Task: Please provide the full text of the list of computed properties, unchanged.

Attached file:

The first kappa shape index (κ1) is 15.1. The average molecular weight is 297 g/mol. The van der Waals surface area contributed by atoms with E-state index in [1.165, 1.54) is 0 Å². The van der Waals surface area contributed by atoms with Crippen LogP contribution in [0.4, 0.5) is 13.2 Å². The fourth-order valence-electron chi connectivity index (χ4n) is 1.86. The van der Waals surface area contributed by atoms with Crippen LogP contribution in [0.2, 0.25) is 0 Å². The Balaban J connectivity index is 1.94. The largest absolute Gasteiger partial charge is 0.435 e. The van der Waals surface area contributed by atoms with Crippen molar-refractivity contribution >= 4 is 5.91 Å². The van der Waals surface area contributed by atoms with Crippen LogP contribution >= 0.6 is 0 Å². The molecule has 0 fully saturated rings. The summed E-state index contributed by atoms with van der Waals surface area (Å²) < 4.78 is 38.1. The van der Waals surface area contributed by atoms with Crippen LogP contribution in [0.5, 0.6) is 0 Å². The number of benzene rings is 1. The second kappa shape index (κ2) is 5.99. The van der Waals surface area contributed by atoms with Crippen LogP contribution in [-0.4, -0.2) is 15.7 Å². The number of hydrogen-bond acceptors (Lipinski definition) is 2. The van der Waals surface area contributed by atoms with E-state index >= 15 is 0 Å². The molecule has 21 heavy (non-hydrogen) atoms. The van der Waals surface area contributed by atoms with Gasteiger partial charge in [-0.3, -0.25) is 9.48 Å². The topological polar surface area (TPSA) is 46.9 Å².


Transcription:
The first kappa shape index (κ1) is 15.1. The average molecular weight is 297 g/mol. The van der Waals surface area contributed by atoms with E-state index in [1.165, 1.54) is 0 Å². The van der Waals surface area contributed by atoms with Crippen LogP contribution in [0.4, 0.5) is 13.2 Å². The fourth-order valence-electron chi connectivity index (χ4n) is 1.86. The van der Waals surface area contributed by atoms with Crippen LogP contribution in [0.2, 0.25) is 0 Å². The Balaban J connectivity index is 1.94. The largest absolute Gasteiger partial charge is 0.435 e. The van der Waals surface area contributed by atoms with Crippen molar-refractivity contribution >= 4 is 5.91 Å². The van der Waals surface area contributed by atoms with Crippen LogP contribution >= 0.6 is 0 Å². The molecule has 0 fully saturated rings. The summed E-state index contributed by atoms with van der Waals surface area (Å²) < 4.78 is 38.1. The van der Waals surface area contributed by atoms with Crippen LogP contribution in [0.5, 0.6) is 0 Å². The number of benzene rings is 1. The second kappa shape index (κ2) is 5.99. The van der Waals surface area contributed by atoms with Crippen LogP contribution in [-0.4, -0.2) is 15.7 Å². The number of hydrogen-bond acceptors (Lipinski definition) is 2. The van der Waals surface area contributed by atoms with E-state index >= 15 is 0 Å². The molecule has 21 heavy (non-hydrogen) atoms. The van der Waals surface area contributed by atoms with Gasteiger partial charge in [-0.3, -0.25) is 9.48 Å². The topological polar surface area (TPSA) is 46.9 Å².